When you write stories like Grimaulkin or War Mage, do you find that it comes in spurts, or more in a continuous period of writing?

The muse usually grabs a hold of me for days — if not weeks — and does not let go. I’ve found that if I try to write things in spurts, that I lose the context of the story and have to re-read what I’ve done. That turns into (more) editing of what I’ve done. I wrote Homecoming in one month, and Grimaulkin, this version, in just under a month as well. Grimaulkin has been in my head for three years.

There are a lot of nascent authors out there. What would you give them as advice?

To write. To not think about writing. To write the story, however it comes out, and not care who will see it, but that it’s yours, and it needs to be told.

Interview: Leah RS Braun, author of Sex on Fire

by J Dark
May 5, 2017

This is probably one the most common question asked of authors: What made you decide to become an author?

After working for 23+ years in the fitness/yoga/wellness industries, I had decided to write a book about creating a career in those areas. I had begun that project when Sex on Fire demanded to be written.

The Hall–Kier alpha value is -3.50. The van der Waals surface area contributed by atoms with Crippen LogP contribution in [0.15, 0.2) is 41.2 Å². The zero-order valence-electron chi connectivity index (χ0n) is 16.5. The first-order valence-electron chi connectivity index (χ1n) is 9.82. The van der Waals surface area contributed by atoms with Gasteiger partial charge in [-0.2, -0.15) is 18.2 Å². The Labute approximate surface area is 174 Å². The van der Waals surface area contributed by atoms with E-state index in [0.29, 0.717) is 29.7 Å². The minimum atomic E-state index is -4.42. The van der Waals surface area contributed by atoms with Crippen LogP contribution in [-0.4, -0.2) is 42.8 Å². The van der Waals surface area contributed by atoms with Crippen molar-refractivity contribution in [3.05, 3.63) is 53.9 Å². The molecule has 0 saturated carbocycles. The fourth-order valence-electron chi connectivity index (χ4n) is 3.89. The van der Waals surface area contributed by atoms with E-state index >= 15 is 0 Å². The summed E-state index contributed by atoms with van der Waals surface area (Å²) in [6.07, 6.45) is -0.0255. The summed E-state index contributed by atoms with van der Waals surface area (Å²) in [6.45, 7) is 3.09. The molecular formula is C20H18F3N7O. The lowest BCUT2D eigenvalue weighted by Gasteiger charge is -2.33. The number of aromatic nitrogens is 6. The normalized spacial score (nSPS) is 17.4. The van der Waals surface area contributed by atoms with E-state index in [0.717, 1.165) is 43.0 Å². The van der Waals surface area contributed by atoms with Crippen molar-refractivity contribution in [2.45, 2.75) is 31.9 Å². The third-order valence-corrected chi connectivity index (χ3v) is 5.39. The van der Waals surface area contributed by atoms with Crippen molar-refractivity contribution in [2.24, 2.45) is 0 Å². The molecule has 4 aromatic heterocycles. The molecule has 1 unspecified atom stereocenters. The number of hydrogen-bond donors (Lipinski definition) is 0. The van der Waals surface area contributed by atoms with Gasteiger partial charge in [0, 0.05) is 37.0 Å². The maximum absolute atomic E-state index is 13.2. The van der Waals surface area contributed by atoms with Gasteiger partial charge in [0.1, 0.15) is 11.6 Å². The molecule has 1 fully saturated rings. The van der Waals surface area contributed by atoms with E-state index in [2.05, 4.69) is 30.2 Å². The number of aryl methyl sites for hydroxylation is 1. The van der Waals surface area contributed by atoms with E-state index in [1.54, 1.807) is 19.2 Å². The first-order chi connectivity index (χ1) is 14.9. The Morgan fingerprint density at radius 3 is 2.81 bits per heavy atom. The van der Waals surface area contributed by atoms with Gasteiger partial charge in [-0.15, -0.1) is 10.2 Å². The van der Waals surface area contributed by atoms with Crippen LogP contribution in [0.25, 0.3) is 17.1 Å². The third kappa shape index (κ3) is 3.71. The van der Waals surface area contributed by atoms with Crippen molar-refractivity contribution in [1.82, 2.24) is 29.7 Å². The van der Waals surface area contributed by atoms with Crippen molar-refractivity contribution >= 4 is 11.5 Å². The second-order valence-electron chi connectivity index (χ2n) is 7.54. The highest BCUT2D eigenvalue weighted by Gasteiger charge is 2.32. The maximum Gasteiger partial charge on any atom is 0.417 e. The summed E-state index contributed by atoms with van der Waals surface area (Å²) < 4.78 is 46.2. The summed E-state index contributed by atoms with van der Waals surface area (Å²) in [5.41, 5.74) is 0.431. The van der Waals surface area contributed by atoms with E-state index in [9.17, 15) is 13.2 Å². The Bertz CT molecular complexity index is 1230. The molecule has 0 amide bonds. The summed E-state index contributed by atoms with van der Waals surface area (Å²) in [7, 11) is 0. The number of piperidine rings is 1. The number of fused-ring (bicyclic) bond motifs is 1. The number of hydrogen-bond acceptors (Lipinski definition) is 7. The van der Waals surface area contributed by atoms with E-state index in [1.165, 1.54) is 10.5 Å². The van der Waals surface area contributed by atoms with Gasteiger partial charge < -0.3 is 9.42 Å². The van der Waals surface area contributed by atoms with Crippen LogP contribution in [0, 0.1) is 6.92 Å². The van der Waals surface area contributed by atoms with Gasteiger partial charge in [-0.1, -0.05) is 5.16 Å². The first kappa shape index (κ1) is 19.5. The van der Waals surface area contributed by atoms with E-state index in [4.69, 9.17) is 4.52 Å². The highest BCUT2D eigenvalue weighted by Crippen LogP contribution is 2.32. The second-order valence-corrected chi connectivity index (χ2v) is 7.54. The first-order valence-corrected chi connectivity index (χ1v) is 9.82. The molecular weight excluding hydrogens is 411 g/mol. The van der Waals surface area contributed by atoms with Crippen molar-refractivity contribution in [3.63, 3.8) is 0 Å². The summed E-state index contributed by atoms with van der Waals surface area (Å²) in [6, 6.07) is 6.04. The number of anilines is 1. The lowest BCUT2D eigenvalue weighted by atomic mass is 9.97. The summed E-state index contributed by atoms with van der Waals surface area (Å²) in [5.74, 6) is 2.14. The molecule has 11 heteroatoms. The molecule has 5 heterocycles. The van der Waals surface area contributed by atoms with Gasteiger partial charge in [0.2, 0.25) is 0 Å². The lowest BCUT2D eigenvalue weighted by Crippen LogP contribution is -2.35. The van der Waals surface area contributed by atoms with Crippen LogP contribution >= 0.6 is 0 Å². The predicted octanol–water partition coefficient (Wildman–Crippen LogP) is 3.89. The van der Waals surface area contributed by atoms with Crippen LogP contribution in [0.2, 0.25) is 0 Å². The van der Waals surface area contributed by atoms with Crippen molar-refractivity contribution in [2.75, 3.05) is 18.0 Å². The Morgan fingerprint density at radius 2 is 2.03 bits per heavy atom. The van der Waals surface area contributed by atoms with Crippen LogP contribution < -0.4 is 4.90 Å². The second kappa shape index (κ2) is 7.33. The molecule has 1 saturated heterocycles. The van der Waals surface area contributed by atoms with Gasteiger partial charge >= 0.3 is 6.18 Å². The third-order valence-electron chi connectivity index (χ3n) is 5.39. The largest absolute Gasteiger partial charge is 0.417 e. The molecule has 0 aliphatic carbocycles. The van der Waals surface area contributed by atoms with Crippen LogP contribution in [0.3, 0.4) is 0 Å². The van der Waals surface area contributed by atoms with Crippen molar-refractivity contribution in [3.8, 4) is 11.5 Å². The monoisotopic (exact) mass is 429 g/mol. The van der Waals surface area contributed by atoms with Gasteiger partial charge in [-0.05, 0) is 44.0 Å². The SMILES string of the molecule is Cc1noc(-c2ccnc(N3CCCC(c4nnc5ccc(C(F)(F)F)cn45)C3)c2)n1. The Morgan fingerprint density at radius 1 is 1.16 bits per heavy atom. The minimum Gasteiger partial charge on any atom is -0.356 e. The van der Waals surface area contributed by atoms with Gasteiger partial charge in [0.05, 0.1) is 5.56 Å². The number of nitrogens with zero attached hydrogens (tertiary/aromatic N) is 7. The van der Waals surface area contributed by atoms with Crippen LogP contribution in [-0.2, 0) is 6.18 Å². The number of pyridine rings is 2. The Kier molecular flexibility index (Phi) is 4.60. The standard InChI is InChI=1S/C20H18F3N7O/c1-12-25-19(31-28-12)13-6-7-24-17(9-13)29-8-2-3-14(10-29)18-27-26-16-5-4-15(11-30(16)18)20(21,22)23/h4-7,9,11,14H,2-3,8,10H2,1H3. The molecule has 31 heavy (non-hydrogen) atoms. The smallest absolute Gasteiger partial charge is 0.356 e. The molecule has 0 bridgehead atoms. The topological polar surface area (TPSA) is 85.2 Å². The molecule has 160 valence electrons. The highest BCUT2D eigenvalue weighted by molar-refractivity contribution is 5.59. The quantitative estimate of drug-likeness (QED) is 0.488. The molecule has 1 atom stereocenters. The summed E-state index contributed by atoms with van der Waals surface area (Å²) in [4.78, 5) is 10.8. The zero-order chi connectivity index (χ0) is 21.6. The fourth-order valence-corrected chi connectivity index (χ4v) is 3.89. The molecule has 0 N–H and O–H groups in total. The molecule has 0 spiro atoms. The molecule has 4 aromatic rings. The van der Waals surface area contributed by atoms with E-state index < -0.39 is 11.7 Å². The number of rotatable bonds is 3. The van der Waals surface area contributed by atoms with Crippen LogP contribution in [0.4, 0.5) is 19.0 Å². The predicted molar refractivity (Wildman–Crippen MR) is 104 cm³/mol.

You book is a very intense self-exploration of how trauma is begun and perpetuated over time. How did you step from recognition to writing?

I had struggled a lot with elements of shame in my trauma experience, and it took me years of different therapy modalities to personally get beyond the shame, and then there was another layer of fear when I wrote down and verbally shared many elements of my story in a small women’s circle about a year before I began the formal writing process. I used a couple of voices in the book: teenage/young adult Leah, and adult/healed Leah. Using multiple voices allowed me to write both the experience as well as the recognition. They both had to be there for the book to be written.